Dexter Dalwood’s paintings celebrate and interrogate the history of the medium. They demonstrate an awareness of the continued significance of painting as a means of communicating the ways in which we experience our everyday existence. Dalwood is first and foremost interested in painting as a conceptual practice: a meta-awareness of painting as language. He crafts narratives of memory that bring together the past, present and future in a single image.
He brings to the art world the essence of that eccentric rigour. His talk and his paintings are full of ruthless, self-effacing resolve to hone it down, fit it together, find the groove and move things right along.
-Dave Hickey, ‘Dexter Dalwood Covers the Classics’, 2002
In recent years there has been a pronounced shift in Dalwood’s approach to making paintings as he moves away from the logic of representation, and what had become his signature visual quotes from art history, to something more distilled, intuitive and pared down. He has begun to explore the limits of painting language and to consider where the medium itself sits at this moment in time.
A considerable shift happened in 2016/2017; Dalwood began a series of works using a very limited palette that explored the idea of the very last thing, the last performance. Isle of the Dead is arguably the work that sits most comfortably within this framework. A response to David Bowie’s death, the composition of the painting is based on the Swiss Symbolist artist Arnold Bocklin’s painting of the same name. The artwork from Bowie’s last album, Black Star, flashes across a bank of television screens, in an homage to a scene from cult 1976 film The Man who Fell to Earth, which starred the singer in his first leading role.
The role of quotation in Dalwood’s painting has fallen away to exist instead within his work as shadow. This shadow is psychological, formalist and pictorial. Subject, too, has been transformed from cinematic or operatic grandeur to a form more resembling a primal codex: an index of incidents or magical sites, a common denominator of which is a profound sense of isolation, alienation, departure or transit.
The technical and artistic achievement of this codex and these shadows is in the material and psychological depth of the painted surface – in the application of paint, its gesture, touch, smear, ridged outline, speed, density and colour; in the truth of its transmission of feeling. Night, darkness, edge and silhouette convey the stilled ambience of isolation in a modern, cold world of transport and service industry. Internationalism creates homogenised environments, as does affordable glamour. We fade to grey.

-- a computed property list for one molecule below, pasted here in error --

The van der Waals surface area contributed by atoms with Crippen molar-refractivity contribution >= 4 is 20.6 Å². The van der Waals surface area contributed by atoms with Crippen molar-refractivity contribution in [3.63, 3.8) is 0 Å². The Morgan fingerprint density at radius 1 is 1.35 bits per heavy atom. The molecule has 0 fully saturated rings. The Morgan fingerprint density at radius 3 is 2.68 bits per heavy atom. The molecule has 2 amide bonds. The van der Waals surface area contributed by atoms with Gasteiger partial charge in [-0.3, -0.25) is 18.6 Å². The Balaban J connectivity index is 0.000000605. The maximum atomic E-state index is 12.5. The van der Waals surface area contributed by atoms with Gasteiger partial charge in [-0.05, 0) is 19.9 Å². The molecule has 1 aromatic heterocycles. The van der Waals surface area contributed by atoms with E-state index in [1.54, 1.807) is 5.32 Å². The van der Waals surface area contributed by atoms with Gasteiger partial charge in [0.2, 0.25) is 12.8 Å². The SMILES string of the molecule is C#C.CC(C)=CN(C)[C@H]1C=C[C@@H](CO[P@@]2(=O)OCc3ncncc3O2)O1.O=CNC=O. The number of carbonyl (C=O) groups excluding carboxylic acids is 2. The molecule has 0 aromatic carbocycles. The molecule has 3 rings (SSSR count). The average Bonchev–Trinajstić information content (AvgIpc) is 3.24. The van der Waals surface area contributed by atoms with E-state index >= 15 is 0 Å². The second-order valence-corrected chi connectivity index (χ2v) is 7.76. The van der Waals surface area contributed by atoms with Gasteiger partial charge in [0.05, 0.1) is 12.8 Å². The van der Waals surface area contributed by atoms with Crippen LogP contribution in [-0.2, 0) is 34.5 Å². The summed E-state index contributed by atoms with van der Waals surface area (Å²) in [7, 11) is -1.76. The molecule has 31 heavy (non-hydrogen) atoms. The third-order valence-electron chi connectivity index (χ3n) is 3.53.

- Michael Bracewell, ‘What is Really Happening’ 2019
In a recent body of work Dalwood reckons with ‘non places’: communal spaces we inhabit without affinity. It is often from the back of a car, or from an aeroplane window, in a moment of quiet solitude, that one moves into a different dimension of contemplation and a sense of really being in the moment. It is this heightened sense of perspective and aloneness that Dalwood achieves through paint.
Hard 2 is a painting that attempts to embody the idea of a middle-distance stare: what is in your field of vision isn’t necessarily what absorbs your thoughts. ‘The shift for me', he observes, 'with these recent paintings is that I am trying to build an experience of thinking about looking at a painting while looking at the painting’.
For ‘Lux’ I went back to look at the origin of Post-Impressionist painting and how someone like Vincent Van Gogh looked at Japanese prints as a new way to simplify things. In Utagawa Hiroshige’s prints the idea of weather as an element is a ‘real thing’ but also a signifier of ‘snow’ or ‘rain’. It’s not an experience of being in nature but an experience of looking at what’s enough to say ‘snow’. Also, where do you find this place of contemplation and solitude, given the fact that I don’t get it in nature? I’m slightly nervous in nature but when I travel and am not connected to Wi-Fi, I can spend a lot of time thinking. That’s a peculiar experience that hasn’t really been translated into painting. It’s a peculiar thing because interiors of transport in the 20th century are so central to film.